Sustainable Development

Our goal: Reduce our ecological footprint and prepare for climate change.


Blog Thursday, August 7, 2014

How can we get past stagnant partisan arguments about climate change and begin looking at its impact on economic planning and investment? Kate Gordon of Next Generation presented this question at a SPUR lunchtime forum on the Risky Business Project, a nonpartisan effort to quantify and publicize the economic risks from climate change impacts.

Policy Letter Thursday, August 7, 2014

SPUR supports the implementation of the Bay-Delta Conservation Plan, which would provide a regulatory framework and create a habitat conservation plan to contribute to the recovery of threatened and endangered species in the Delta.

Blog Tuesday, August 5, 2014

San Francisco's Board of Supervisors has passed California’s first urban agriculture incentive zone. The new law allows a tax break for SF property owners who dedicate their land to agricultural use for at least five years. The final legislation included a few important amendments.

White Paper Thursday, July 24, 2014

We measure greenhouse gas emissions to determine our impacts on the climate, but we know much less about how to measure our ability to respond to the climate’s impacts on us. SPUR and the Bay Area Joint Policy Committee brought regional leaders together to discuss best practices in developing and monitoring resilience through ongoing measurement of key indicators.

Policy Letter Friday, July 18, 2014

Access to land is one of the most significant obstacles to the expansion of urban agriculture in the city. This ordinance will address this obstacle by allowing property owners to receive a property tax reduction in exchange for committing their land to urban agricultural use for at least five years.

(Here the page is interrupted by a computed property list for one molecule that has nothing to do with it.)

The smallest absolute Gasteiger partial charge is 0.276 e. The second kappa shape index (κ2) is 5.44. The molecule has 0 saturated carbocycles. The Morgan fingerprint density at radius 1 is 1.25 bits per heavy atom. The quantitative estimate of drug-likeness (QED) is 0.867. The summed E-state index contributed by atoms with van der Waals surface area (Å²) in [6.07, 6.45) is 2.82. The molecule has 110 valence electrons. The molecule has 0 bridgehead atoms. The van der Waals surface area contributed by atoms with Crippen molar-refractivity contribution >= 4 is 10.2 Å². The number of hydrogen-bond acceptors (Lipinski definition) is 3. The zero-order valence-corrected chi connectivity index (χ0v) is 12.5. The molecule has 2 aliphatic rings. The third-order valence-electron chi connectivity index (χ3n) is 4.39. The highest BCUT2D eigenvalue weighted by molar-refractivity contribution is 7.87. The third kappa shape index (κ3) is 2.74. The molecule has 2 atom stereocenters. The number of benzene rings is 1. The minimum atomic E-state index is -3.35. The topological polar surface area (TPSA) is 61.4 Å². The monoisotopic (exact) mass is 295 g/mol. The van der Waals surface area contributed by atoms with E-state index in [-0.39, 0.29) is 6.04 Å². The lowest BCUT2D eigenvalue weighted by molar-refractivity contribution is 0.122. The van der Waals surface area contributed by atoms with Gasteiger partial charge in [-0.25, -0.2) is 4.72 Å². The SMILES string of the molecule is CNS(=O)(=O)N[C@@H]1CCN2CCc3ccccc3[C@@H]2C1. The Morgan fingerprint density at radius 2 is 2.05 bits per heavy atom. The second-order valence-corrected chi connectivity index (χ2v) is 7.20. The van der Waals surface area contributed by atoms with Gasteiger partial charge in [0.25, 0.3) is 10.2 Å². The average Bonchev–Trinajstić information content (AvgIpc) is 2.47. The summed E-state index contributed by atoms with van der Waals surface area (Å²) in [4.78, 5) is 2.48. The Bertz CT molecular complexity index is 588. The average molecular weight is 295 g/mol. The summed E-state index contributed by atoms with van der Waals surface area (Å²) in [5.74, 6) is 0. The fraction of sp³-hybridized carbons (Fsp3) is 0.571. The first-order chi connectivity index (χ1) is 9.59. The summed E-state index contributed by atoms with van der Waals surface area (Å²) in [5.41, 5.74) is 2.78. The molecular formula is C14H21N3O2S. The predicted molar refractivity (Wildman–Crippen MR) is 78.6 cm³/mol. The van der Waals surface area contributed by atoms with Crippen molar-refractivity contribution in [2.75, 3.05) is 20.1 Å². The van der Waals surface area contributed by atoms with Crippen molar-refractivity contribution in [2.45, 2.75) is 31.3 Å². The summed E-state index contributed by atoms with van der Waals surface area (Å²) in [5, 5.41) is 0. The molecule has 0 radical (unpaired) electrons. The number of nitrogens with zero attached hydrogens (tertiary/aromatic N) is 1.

Our priorities for Sustainable Development


Our water and wastewater systems are aging and in need of repair and reinvestment. Reliability of these lifelines is essential to the future of the City's environment and economy. We can rebuild them in a way that more sustainably manages resources than we have in the past.


San Francisco has many options to achieve greenhouse gas reductions from major emissions sources: energy, waste, land use and transportation. The City has set an aggressive target for reductions, and a cost-effective approach will help us reach it most efficiently.


The concept of waste is not a sustainable one. To the extent possible, we should maximize the use of resources and prevent them from becoming wastes. This means diverting waste from landfills, composting organics, and putting rainwater to use instead of letting it flow into the sewer system.


San Francisco now has some of the greenest codes for new construction in the country. To reduce our carbon footprint and meet our climate change goals, we need to retrofit existing buildings to conserve resources. Conveniently, energy efficiency--and renewable energy over the long term--is usually a cost-saving investment for building owners. People just need to know what to do and how to do it.

Sustainable Development Updates

To get regular updates on sustainable development activities contact SPUR Sustainable Development Policy Director Laura Tam at